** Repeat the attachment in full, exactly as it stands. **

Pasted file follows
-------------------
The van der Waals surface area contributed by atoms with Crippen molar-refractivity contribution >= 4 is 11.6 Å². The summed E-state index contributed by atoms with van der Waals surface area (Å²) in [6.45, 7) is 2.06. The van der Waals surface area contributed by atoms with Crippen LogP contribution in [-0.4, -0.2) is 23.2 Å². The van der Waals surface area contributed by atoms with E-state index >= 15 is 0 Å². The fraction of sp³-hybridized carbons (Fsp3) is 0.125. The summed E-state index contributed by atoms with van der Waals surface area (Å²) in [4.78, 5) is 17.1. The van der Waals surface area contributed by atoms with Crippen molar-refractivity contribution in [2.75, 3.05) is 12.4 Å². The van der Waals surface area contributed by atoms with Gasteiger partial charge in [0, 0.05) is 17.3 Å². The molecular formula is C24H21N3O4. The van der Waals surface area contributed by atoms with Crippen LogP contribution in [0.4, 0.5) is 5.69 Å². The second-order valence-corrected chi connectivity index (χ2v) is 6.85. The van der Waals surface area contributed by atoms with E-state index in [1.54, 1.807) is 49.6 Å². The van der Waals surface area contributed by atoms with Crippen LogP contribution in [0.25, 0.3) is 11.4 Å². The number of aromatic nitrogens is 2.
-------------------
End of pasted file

The van der Waals surface area contributed by atoms with Crippen molar-refractivity contribution >= 4 is 11.6 Å². The summed E-state index contributed by atoms with van der Waals surface area (Å²) in [6.45, 7) is 2.06. The van der Waals surface area contributed by atoms with Crippen LogP contribution in [-0.4, -0.2) is 23.2 Å². The van der Waals surface area contributed by atoms with E-state index >= 15 is 0 Å². The fraction of sp³-hybridized carbons (Fsp3) is 0.125. The summed E-state index contributed by atoms with van der Waals surface area (Å²) in [4.78, 5) is 17.1. The van der Waals surface area contributed by atoms with Crippen molar-refractivity contribution in [2.75, 3.05) is 12.4 Å². The van der Waals surface area contributed by atoms with Gasteiger partial charge in [0, 0.05) is 17.3 Å². The molecular formula is C24H21N3O4. The van der Waals surface area contributed by atoms with Crippen LogP contribution in [0.4, 0.5) is 5.69 Å². The second-order valence-corrected chi connectivity index (χ2v) is 6.85. The van der Waals surface area contributed by atoms with E-state index in [1.54, 1.807) is 49.6 Å². The van der Waals surface area contributed by atoms with Crippen LogP contribution in [0.25, 0.3) is 11.4 Å². The number of aromatic nitrogens is 2.